Sensitive Sensitive Sensitive Sensitive Sensitive Sensitive Although considered to R. equi has a cosmopolitan distribution, they had not described in Chile infections in foals by this agent. The table causes this microorganism is generally sporadic in enzootic areas, but also outbreaks have been reported responsible for great economic losses in the stud farm, although the most common is that the infection goes unnoticed (Knottenbelt, 1993, Burks, 1996; Soedarmanto , 1998). R. equi, causing a suppurative bronchopneumonia Subacute to chronic, associated with purulent lymphadenitis, pneumonic infections that 50% are complicated by intestinal infection (Yager, 1987), especially in foals under 6 months of age and particularly those of January 3 months of life, in which it has not yet fully matured their immune system being immunocompromised adults also particularly susceptible to infection (Burks, 1996). You can not ignore that, in addition, on some occasions it is believed that viral infections may be predisposing factors, such as with equine herpesvirus type 2 (EHV-2) (Nordengrahn et al. , 1996).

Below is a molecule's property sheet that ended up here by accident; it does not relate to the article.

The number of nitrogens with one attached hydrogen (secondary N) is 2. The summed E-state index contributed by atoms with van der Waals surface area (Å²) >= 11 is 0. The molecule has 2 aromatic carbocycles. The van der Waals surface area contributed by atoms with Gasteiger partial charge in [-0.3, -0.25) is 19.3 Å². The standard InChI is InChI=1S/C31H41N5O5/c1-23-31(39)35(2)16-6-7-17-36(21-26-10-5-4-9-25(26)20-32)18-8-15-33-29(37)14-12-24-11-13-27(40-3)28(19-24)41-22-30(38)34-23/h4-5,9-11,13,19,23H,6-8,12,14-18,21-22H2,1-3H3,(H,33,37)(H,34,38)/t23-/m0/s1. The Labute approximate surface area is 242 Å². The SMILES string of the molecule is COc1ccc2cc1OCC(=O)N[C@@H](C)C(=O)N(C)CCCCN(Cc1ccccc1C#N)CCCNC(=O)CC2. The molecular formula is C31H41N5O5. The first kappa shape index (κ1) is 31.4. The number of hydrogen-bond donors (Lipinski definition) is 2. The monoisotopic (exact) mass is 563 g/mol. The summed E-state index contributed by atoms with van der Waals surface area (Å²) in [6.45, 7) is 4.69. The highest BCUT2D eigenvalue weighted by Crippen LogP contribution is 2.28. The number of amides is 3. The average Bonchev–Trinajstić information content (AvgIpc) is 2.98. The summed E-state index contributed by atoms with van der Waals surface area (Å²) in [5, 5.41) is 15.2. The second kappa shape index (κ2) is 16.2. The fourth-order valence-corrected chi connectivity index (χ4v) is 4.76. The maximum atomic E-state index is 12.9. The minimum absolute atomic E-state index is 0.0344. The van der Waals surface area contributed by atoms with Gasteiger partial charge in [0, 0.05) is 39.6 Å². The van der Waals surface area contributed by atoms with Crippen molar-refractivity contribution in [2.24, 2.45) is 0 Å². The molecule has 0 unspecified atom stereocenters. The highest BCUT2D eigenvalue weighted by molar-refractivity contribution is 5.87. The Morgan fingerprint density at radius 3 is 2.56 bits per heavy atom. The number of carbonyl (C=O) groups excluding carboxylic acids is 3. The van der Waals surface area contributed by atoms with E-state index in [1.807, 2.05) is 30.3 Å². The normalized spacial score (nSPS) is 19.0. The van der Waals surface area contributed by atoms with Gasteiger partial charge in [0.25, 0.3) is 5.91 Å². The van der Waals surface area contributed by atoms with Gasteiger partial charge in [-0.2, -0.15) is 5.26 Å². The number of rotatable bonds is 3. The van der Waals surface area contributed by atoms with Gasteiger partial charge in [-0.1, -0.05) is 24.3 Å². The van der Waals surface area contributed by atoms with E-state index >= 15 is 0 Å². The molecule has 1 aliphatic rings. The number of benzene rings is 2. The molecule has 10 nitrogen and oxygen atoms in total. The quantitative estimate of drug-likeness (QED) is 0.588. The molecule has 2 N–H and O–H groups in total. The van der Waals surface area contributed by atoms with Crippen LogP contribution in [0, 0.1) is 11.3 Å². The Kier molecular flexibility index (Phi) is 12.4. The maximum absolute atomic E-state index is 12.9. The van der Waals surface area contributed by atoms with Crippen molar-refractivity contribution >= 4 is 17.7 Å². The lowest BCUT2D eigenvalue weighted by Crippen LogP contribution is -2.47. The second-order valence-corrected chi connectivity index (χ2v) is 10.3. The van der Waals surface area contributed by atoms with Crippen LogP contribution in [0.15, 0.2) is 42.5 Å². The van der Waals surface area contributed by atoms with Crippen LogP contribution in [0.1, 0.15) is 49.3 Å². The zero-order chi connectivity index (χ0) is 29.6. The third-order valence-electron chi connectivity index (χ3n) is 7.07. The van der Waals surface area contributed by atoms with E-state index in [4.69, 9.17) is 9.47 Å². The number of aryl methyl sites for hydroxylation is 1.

Treatment of the disease is difficult, not by the resistance R. equi may have antibacterial, but rather the facultative intracellular bacteria property, a factor that probably concurred in failure of therapy instituted in previous cases, since the isolated strain was sensitive to several antibiotics (table 2), including employees at the farm, although it must be remembered that in vitro conditions are different from those in vivo, which does not allow the conclusion that the antimicrobial susceptibility test result can be the same in the animal. Also, it should be recalled that the organism quickly becomes resistant when the antibiotic is used alone, hence it is necessary to use simultaneously more than one drug in prolonged, being recommended the primary application of erythromycin and rifampin, reinforced therapy support such as dimethylsulfoxide, aminophylline and even ranitidine (Fernandez et al. , 1995; Burks, 1996). However, Gustafsson et al. (1997) report that erythromycin may induce severe colitis in horses associated with large changes in intestinal microbiota of these animals. The discovery of R. equi in the country to presume that the infection is quite widespread, causing serious problems, given the survival and development of the agent in the external environment (especially where there is overcrowding, agglomeration of fecal material and dusty environments), the different routes of transmission, the difficulty of achieving an early diagnosis by the characteristic insidious disease development and the progressive increase in the incidence denouncing the literature, are a set of attributes that make R. equi one of the most problematic pathogens, refractory to treatment and causes a high rate of mortality in foals (Higuchi et al. , 1998). It is therefore high convenience continue studies on the subject to determine the epidemiological importance in the country, not only for its role in the health of the horses, but also because it is considered an important agent of emerging infections the human species, especially in immunosuppressed people. SUMMARY Described for the first time in the country, isolation of Rhodococcus equi from an infection in a colt of 3 months old, who suffered from chronic enteritis and pneumonia.